CD REVIEW: Douglas La Ferle - "Professor Pandemonium’s cabinet of Wonders
By: Cyrus Rhodes
"La Ferle is an extremely dangerous composer"
- INDIE MUSIC DIGEST:-
Douglas La Ferle
Label: Independent Artist
Genre: Ambient Psychedelic Rock, Alternative Rock
Sounds Like: Beck, The Gorillas, Nick Cave
Technical Grade: 7/10
Mild case of
crisis, winded songs
Composer Douglas La Ferle who hails from Royal Oak Michigan & releases his latest CD entitled Professor Pandemonium’s cabinet of Wonders.
Logging in at just over 66 minutes the CD gently takes to flight with soothing intro piece “Let Monkeys Rule” This song methodically serves up driving industrial-esqe type rhythms against rich sonic melodies & psychedelic vocal flair from La Ferle. Track 2 “Give & Take” shifts gears a bit with its bluesy acoustic guitar groove that dishes out impressive chops against hypnotic vocal flow from La Ferle. Track 2 is painfully simple yet painfully brilliant in its delivery. Track 3 “Pandemonium Ensues” is an impressive hypnotic groove that slowly slithers across your ears with it’s trippy vibe, satirical lyrical content & amazing originality. This song is quite original sounding, dynamic & full of musical peaks & valleys that flow & ebb through fruition. This piece is remarkably striking to the ears with its solid bottom end feel & pulsating bass grooves, gong, & musical variety. As the CD slowly unfolds I can hear many musical influences reminiscent of a classic Beck, The Gorillas, & perhaps a dash of Nick Cave. But you will also notice a few ambient, chill dub influences in there as well in the vein of Prodigy & Deep Forrest. I would classify this music as psychedelic acoustic rock with brilliant flashes of theatrical ambience. The musicianship is pretty solid across the board as La Ferle has created an amazing musical playground to play in. I might add there are some impressive vocal harmonies & accents along the way that are both well placed & effective. Equally as impressive are some of the acoustic guitar chops & rhythms. You will also notice rich layers of ambient instrumentation layered along the way full of dynamic sequencing & melodic soundscapes with things like harmonies, timpani, gong, flute, percussive accents. La Ferle’s voice is melodically consistent & is in the vein of Alan Parson, Beck & Dave Gaham (Depeche Mode). I might add the CD is fully loaded with over 60 minutes of music to listen to. From upbeat “There is no Time,” “Just be Friends” & “Original Heart” to psychedelic “X-ray eyes” to striking ”Another Love” to Celtic “Sir Paul & Rebel John” to ambient Waves of Darkness” this CD has something for just about everyone. The true brilliance of La Ferle is his melancholy sad but true moments that manage to shine through on piece like The Night Weeps” & “I can love you.”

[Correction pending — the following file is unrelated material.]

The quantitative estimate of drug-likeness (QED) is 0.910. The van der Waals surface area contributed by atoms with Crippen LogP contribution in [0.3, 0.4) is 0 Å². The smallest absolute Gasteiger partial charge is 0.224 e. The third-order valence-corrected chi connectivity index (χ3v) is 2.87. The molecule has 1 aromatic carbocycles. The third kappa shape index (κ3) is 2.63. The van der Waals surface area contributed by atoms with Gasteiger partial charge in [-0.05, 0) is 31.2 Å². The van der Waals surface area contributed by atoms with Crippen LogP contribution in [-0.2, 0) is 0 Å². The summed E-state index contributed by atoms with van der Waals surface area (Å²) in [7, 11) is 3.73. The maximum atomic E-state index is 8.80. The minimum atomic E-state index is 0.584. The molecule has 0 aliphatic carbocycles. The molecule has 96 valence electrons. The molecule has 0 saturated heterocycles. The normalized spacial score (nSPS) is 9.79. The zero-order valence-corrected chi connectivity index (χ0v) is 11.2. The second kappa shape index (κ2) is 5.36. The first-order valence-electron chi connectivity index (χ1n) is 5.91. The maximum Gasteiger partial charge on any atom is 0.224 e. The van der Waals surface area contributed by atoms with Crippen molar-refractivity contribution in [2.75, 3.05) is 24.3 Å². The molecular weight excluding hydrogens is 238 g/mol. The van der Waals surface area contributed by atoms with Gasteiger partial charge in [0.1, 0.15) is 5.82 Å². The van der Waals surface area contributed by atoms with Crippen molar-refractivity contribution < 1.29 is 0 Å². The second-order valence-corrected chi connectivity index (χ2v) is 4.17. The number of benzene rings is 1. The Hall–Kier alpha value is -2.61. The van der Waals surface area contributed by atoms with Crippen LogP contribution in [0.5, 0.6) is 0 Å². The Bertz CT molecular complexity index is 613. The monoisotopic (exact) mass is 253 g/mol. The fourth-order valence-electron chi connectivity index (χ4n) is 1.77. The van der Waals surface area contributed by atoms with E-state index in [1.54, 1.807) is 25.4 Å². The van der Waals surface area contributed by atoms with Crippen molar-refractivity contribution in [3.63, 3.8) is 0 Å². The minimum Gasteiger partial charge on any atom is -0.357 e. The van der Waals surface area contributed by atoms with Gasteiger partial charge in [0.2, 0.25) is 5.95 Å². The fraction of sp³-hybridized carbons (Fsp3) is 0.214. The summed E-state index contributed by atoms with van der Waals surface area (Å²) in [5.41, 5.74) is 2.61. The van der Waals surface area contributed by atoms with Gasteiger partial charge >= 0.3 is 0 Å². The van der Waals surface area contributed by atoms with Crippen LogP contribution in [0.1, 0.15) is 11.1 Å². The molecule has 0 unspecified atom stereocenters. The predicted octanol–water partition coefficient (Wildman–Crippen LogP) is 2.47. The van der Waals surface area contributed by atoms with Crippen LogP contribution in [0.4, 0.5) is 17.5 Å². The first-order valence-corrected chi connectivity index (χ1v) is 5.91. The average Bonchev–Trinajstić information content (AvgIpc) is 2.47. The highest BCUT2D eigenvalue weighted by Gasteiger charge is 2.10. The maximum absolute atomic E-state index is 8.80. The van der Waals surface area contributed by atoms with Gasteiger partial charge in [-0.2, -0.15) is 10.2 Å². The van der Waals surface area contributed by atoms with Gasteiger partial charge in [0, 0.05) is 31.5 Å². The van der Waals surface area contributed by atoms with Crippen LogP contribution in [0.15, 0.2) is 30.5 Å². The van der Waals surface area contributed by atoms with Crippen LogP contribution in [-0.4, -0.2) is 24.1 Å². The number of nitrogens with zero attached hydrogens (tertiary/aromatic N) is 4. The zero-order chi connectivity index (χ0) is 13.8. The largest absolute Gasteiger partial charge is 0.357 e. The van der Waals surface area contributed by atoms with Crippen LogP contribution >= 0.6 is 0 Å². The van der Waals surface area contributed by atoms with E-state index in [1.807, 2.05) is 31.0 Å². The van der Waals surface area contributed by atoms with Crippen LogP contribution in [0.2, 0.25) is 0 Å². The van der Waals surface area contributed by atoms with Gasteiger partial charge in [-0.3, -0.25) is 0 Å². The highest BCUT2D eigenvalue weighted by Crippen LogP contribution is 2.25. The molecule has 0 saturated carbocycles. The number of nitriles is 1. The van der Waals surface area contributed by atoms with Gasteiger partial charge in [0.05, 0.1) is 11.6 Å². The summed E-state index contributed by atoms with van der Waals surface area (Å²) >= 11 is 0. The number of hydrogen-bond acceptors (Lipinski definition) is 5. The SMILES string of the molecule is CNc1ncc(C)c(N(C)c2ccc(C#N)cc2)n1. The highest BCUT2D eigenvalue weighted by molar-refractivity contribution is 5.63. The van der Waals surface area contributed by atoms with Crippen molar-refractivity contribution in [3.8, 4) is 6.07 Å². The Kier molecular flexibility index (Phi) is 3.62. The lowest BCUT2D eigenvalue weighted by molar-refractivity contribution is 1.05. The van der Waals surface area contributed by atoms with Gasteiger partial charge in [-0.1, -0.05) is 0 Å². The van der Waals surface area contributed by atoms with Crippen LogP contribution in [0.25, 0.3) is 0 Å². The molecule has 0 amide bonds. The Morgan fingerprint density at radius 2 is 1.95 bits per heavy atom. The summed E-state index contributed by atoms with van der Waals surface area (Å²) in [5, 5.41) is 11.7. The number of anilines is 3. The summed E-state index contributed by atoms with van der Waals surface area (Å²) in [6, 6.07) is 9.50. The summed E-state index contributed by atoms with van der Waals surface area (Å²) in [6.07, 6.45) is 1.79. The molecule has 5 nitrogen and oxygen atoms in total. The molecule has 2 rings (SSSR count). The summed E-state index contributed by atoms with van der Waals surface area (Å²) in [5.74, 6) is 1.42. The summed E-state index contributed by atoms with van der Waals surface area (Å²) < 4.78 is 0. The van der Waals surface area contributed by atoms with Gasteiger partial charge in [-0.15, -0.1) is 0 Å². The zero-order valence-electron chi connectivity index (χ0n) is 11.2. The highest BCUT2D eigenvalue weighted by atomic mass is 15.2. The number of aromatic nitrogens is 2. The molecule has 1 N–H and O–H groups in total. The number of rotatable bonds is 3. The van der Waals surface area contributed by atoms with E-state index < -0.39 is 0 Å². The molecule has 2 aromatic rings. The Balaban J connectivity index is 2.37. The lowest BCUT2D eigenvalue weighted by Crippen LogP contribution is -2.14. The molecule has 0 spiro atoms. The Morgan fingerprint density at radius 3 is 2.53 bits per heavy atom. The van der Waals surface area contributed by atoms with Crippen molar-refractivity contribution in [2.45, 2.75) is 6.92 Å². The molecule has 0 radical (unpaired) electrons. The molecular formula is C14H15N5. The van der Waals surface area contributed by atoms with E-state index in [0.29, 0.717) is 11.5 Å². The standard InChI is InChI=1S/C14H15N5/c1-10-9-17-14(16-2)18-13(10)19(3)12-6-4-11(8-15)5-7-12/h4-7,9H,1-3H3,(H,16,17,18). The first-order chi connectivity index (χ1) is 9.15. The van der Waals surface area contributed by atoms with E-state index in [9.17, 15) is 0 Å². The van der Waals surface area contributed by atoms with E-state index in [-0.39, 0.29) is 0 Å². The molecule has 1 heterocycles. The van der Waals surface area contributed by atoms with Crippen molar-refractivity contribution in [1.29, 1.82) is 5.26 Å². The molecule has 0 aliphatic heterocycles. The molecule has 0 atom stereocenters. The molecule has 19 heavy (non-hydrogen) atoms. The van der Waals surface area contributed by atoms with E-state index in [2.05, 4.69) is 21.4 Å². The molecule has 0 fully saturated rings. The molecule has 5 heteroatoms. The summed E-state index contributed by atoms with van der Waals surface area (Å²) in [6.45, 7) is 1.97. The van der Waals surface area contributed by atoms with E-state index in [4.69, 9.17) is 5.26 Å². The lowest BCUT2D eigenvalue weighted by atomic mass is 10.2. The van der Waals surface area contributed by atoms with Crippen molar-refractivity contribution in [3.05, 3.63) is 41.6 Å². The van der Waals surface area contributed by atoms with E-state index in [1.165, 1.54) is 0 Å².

It’s fair to say some songs on the CD are better than others. The CD sounds extremely ambient, synthetic & electronic. Several songs don’t sound like the same band or artist. I like the wide musical variety & extended play format but at the end of the day the CD suffers from a mild case of genera identity crisis. The mix is a bit all over the place with disproportionate & inconsistent volume& instrument levels. La Ferle’s voice works well within the catalogue but is nothing spectacular. His baritone is relatively monotone as he elects to play it safe on all songs avoiding any serious risks that would indicate a world class vocal ability. I wish some of the vocals & drum rhythms sat higher within the mix, especially the kick, snare. All songs over 4 minutes in length tend to drag you to the finish line.
“Professor Pandemonium’s cabinet of Wonders” is a compelling musical journey. Its strong suit it’s amazing sonic ambience the song for song musical flow. La Ferle gets high marks for his brilliant musical textures & high amount of originality. - nice touch. This CD will be a real joy for those listeners out there who want flowing theatrical ambience to fill their sonic space peacefully & unobtrusively. This progressive format makes for a great extended play experience. I recommend you just hit play, close your eyes & see where the journey takes you. Like the title says, this CD offers up a unique musical perspective & should be considered a rare find. Overall it is one of the most original & tripped out musical experiences I have encountered this year. Douglass La Ferle is an extremely dangerous composer – it would be wise to keep a watchful eye on him
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